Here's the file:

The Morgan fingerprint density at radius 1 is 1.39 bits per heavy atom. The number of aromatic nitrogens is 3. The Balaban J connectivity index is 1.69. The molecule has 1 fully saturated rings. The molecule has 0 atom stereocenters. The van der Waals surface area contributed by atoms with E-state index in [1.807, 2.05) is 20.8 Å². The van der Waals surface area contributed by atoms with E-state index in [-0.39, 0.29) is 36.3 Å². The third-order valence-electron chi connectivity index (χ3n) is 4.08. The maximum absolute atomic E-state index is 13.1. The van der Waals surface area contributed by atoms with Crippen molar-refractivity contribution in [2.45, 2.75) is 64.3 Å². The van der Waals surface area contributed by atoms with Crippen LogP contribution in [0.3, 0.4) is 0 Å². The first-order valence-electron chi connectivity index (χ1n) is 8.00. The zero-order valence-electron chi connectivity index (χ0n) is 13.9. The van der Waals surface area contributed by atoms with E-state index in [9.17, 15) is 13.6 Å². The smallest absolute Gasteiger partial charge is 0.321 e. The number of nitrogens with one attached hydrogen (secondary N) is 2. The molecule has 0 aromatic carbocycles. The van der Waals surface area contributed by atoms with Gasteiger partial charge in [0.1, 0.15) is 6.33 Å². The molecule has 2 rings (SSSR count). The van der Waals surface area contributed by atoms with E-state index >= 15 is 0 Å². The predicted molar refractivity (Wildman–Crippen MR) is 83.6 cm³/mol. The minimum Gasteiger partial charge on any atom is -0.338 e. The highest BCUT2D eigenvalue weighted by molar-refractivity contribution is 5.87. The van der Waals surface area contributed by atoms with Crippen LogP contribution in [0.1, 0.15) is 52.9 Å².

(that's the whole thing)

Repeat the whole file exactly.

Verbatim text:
The Morgan fingerprint density at radius 1 is 1.39 bits per heavy atom. The number of aromatic nitrogens is 3. The Balaban J connectivity index is 1.69. The molecule has 1 fully saturated rings. The molecule has 0 atom stereocenters. The van der Waals surface area contributed by atoms with E-state index in [1.807, 2.05) is 20.8 Å². The van der Waals surface area contributed by atoms with E-state index in [-0.39, 0.29) is 36.3 Å². The third-order valence-electron chi connectivity index (χ3n) is 4.08. The maximum absolute atomic E-state index is 13.1. The van der Waals surface area contributed by atoms with Crippen molar-refractivity contribution in [2.45, 2.75) is 64.3 Å². The van der Waals surface area contributed by atoms with Crippen LogP contribution in [0.3, 0.4) is 0 Å². The first-order valence-electron chi connectivity index (χ1n) is 8.00. The zero-order valence-electron chi connectivity index (χ0n) is 13.9. The van der Waals surface area contributed by atoms with E-state index in [9.17, 15) is 13.6 Å². The smallest absolute Gasteiger partial charge is 0.321 e. The number of nitrogens with one attached hydrogen (secondary N) is 2. The molecule has 0 aromatic carbocycles. The van der Waals surface area contributed by atoms with Gasteiger partial charge in [0.1, 0.15) is 6.33 Å². The molecule has 2 rings (SSSR count). The van der Waals surface area contributed by atoms with E-state index >= 15 is 0 Å². The predicted molar refractivity (Wildman–Crippen MR) is 83.6 cm³/mol. The minimum Gasteiger partial charge on any atom is -0.338 e. The highest BCUT2D eigenvalue weighted by molar-refractivity contribution is 5.87. The van der Waals surface area contributed by atoms with Crippen LogP contribution in [0.1, 0.15) is 52.9 Å².